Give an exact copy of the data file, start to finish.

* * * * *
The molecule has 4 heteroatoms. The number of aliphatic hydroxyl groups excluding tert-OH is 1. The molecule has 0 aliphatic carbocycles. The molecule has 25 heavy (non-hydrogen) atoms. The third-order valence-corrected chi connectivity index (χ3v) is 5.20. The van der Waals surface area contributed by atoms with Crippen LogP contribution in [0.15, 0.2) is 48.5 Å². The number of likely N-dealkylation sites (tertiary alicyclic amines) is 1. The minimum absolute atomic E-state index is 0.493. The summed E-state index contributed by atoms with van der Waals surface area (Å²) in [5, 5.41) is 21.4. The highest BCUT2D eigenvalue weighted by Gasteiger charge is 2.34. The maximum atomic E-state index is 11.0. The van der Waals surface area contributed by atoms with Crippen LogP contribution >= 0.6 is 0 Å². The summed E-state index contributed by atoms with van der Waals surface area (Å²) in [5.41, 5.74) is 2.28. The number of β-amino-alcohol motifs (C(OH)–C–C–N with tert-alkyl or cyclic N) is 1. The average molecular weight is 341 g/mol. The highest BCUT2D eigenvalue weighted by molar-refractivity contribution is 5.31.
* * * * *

The molecule has 4 heteroatoms. The number of aliphatic hydroxyl groups excluding tert-OH is 1. The molecule has 0 aliphatic carbocycles. The molecule has 25 heavy (non-hydrogen) atoms. The third-order valence-corrected chi connectivity index (χ3v) is 5.20. The van der Waals surface area contributed by atoms with Crippen LogP contribution in [0.15, 0.2) is 48.5 Å². The number of likely N-dealkylation sites (tertiary alicyclic amines) is 1. The minimum absolute atomic E-state index is 0.493. The summed E-state index contributed by atoms with van der Waals surface area (Å²) in [5, 5.41) is 21.4. The highest BCUT2D eigenvalue weighted by Gasteiger charge is 2.34. The maximum atomic E-state index is 11.0. The van der Waals surface area contributed by atoms with Crippen LogP contribution >= 0.6 is 0 Å². The summed E-state index contributed by atoms with van der Waals surface area (Å²) in [5.41, 5.74) is 2.28. The number of β-amino-alcohol motifs (C(OH)–C–C–N with tert-alkyl or cyclic N) is 1. The average molecular weight is 341 g/mol. The highest BCUT2D eigenvalue weighted by molar-refractivity contribution is 5.31.